Tonight, in the midst of the Syrian crisis, the Security Council has finally proven itself worthy of its name. On 21 August, the regime of Bashar al-Assad committed the unacceptable. It killed nearly 1,400 civilians, including hundreds of children, with gas. The use of chemical weapons, so abominable that has been banned for over 100 years, is clear in this instance. All evidence points to the regime. No one can contest it in good faith.
As a result of the threat of strikes, which was not a mere stratagem, we have finally moved forward. We put pressure on the regime and its allies. I recall that although until recently the regime denied the very existence of chemical weapons, in just a few days it has had to radically change its stance. It acknowledged the existence of chemical weapons and accepted their destruction. France, like other States, especially the United States of America, has assumed its responsibilities. We believe that our resolve has paid off.
Resolution 2118 (2013), which we have just adopted, meets the three requirements that President Hollande and I put forward early this week, which may go down in history, be it with respect to Syria or Iran, as the international week beginning the end of chemical weapons. The resolution identifies the use of chemical weapons as a threat to international peace and security. The Security Council can therefore act on this issue at any time in the future and will be the guarantor of chemical disarmament. The resolution clearly states that those responsible for such crimes must be held accountable for their actions and brought to justice. It also provides — as our Russian and American colleagues agreed in Geneva and worked a great deal to achieve — that in case of the non-compliance of the Syrian regime in Damascus, measures will be taken under Chapter VII of the Charter of the United Nations.
The resolution is not our final goal, but only the first stage. Unfortunately, one cannot simply believe the statements of a regime that even until recently denied even possessing such weapons. The United Nations and the Organization for the Prohibition of Chemical Weapons should immediately deploy their joint mission. The timetable set out in the decision adopted today in The Hague must be enforced. Syria’s cooperation must be unconditional and fully transparent. The Security Council, which will be informed regularly, will be the judge of Syria’s commitment. It will, if necessary, impose measures under Chapter VII of the Charter to ensure that the objective is achieved. In short, it is not enough that we adopted the resolution; we must now implement it. France, like all other Council members, will see to that.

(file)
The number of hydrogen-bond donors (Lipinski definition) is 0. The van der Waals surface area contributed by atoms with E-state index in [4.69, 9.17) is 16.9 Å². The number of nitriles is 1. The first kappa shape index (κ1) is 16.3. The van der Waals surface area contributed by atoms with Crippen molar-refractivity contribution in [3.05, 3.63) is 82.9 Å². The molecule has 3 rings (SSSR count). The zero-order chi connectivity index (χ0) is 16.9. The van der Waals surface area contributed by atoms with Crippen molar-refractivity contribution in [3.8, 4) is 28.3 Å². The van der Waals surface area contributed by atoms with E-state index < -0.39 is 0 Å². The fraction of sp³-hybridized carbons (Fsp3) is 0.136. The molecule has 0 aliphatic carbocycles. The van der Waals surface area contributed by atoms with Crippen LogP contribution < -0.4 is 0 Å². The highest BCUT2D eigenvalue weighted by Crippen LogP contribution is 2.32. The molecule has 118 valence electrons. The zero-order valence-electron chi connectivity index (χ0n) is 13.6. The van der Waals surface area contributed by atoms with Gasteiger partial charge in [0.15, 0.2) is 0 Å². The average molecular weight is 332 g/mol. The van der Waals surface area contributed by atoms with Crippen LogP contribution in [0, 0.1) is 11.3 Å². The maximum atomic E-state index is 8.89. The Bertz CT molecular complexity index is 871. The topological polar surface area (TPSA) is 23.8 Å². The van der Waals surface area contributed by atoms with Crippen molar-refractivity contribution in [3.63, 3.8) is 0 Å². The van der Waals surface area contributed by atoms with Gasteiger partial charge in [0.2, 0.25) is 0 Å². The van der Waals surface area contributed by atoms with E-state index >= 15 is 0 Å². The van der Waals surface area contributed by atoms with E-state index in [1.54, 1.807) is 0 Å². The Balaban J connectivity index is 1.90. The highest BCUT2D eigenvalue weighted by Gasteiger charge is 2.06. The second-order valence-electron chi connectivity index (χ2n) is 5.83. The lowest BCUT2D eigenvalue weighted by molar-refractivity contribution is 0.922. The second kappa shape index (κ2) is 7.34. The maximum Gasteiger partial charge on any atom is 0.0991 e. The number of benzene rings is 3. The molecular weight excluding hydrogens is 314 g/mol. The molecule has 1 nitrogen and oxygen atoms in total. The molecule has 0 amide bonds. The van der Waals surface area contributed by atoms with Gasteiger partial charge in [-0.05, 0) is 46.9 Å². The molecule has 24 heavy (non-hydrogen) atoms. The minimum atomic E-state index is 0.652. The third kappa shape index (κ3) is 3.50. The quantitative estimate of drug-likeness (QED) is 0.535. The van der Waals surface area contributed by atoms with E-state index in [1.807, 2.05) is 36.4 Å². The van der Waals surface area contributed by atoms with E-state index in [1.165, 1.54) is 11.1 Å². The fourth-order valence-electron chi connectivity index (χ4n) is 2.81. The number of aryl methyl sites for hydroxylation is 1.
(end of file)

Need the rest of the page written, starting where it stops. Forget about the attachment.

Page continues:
Regardless of the positive aspects of the resolution, the humanitarian catastrophe and repression tragically continue in Syria. Our responsibility commands us to act to end them. France wishes to take advantage of the long-sought unity of the Council to advance the political process, which is the only way to put an end to the fighting and restore peace in Syria. We need to prepare the “Geneva II” conference, within the framework defined by the Geneva communiqué (S/2012/523, annex), which, as others have noted provides for the transfer of all executive powers to a transitional body. Along with the Secretary-General and his Special Envoy, whom I congratulate and thank for their work, the five permanent members of the Security Council bear a particular responsibility to that end, as they have demonstrated on the chemical weapons issue.
Yesterday, I chaired a meeting, attended by the representatives of a great many States, with the President of the Syrian National Coalition, Mr. Al-Jarba. He confirmed that he is ready to send a delegation to negotiate in the Geneva II process. The supporters of the Syrian regime in Damascus must, in turn, assure us that they will make a similar commitment. I know that the Secretary-General and his Special Envoy will do their all to move quickly in that direction, as I indicated at the recent meeting of the five permanent members, which yielded positive results and a date for Geneva II. France will assuredly support these efforts.
We know that no one resolution, useful as it may be, will save Syria. That is why the Security Council must shoulder its responsibilities to the end. Over the next few weeks, we must focus on the Syrian people and their martyrdom, which must come to an end as soon as possible. That will be France’s firm and consistent position in full support for peace.
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